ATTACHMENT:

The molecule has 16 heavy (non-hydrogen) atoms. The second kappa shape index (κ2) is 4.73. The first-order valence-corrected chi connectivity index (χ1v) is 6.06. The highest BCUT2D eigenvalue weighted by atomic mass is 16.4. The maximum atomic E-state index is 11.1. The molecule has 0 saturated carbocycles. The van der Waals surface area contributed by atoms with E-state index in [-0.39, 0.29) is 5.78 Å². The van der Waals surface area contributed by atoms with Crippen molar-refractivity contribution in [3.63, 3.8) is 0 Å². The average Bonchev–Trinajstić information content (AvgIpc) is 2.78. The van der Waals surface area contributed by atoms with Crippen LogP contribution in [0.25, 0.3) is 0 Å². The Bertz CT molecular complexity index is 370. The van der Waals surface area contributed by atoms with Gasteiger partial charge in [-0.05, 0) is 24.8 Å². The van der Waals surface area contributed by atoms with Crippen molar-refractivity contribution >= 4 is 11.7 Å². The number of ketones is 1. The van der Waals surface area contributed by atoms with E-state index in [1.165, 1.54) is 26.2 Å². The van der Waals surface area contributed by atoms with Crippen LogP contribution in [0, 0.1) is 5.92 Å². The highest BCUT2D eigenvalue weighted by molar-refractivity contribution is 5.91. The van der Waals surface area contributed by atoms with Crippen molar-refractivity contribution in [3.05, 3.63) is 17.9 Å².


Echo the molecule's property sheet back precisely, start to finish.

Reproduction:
The molecule has 16 heavy (non-hydrogen) atoms. The second kappa shape index (κ2) is 4.73. The first-order valence-corrected chi connectivity index (χ1v) is 6.06. The highest BCUT2D eigenvalue weighted by atomic mass is 16.4. The maximum atomic E-state index is 11.1. The molecule has 0 saturated carbocycles. The van der Waals surface area contributed by atoms with E-state index in [-0.39, 0.29) is 5.78 Å². The van der Waals surface area contributed by atoms with Crippen molar-refractivity contribution in [3.63, 3.8) is 0 Å². The average Bonchev–Trinajstić information content (AvgIpc) is 2.78. The van der Waals surface area contributed by atoms with Crippen LogP contribution in [0.25, 0.3) is 0 Å². The Bertz CT molecular complexity index is 370. The van der Waals surface area contributed by atoms with Gasteiger partial charge in [-0.05, 0) is 24.8 Å². The van der Waals surface area contributed by atoms with Crippen molar-refractivity contribution >= 4 is 11.7 Å². The number of ketones is 1. The van der Waals surface area contributed by atoms with E-state index in [1.165, 1.54) is 26.2 Å². The van der Waals surface area contributed by atoms with Crippen LogP contribution in [0, 0.1) is 5.92 Å². The highest BCUT2D eigenvalue weighted by molar-refractivity contribution is 5.91. The van der Waals surface area contributed by atoms with Crippen molar-refractivity contribution in [3.05, 3.63) is 17.9 Å².